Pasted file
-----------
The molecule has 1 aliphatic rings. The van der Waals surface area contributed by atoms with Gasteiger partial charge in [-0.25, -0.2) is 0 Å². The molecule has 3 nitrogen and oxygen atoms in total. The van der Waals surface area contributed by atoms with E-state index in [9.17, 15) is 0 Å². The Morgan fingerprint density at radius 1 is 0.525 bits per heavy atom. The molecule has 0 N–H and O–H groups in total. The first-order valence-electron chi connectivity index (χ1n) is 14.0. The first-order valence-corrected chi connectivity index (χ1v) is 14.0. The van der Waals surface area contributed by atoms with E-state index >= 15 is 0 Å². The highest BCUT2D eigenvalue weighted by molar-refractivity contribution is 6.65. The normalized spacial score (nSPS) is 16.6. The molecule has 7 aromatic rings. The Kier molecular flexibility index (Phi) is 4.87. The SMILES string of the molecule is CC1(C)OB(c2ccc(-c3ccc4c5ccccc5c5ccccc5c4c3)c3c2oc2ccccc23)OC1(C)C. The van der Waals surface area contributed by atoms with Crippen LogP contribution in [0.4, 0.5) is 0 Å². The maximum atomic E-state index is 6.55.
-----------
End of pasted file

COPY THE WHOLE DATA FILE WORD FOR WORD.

The molecule has 1 aliphatic rings. The van der Waals surface area contributed by atoms with Gasteiger partial charge in [-0.25, -0.2) is 0 Å². The molecule has 3 nitrogen and oxygen atoms in total. The van der Waals surface area contributed by atoms with E-state index in [9.17, 15) is 0 Å². The Morgan fingerprint density at radius 1 is 0.525 bits per heavy atom. The molecule has 0 N–H and O–H groups in total. The first-order valence-electron chi connectivity index (χ1n) is 14.0. The first-order valence-corrected chi connectivity index (χ1v) is 14.0. The van der Waals surface area contributed by atoms with E-state index >= 15 is 0 Å². The highest BCUT2D eigenvalue weighted by molar-refractivity contribution is 6.65. The normalized spacial score (nSPS) is 16.6. The molecule has 7 aromatic rings. The Kier molecular flexibility index (Phi) is 4.87. The SMILES string of the molecule is CC1(C)OB(c2ccc(-c3ccc4c5ccccc5c5ccccc5c4c3)c3c2oc2ccccc23)OC1(C)C. The van der Waals surface area contributed by atoms with Crippen LogP contribution in [0.4, 0.5) is 0 Å². The maximum atomic E-state index is 6.55.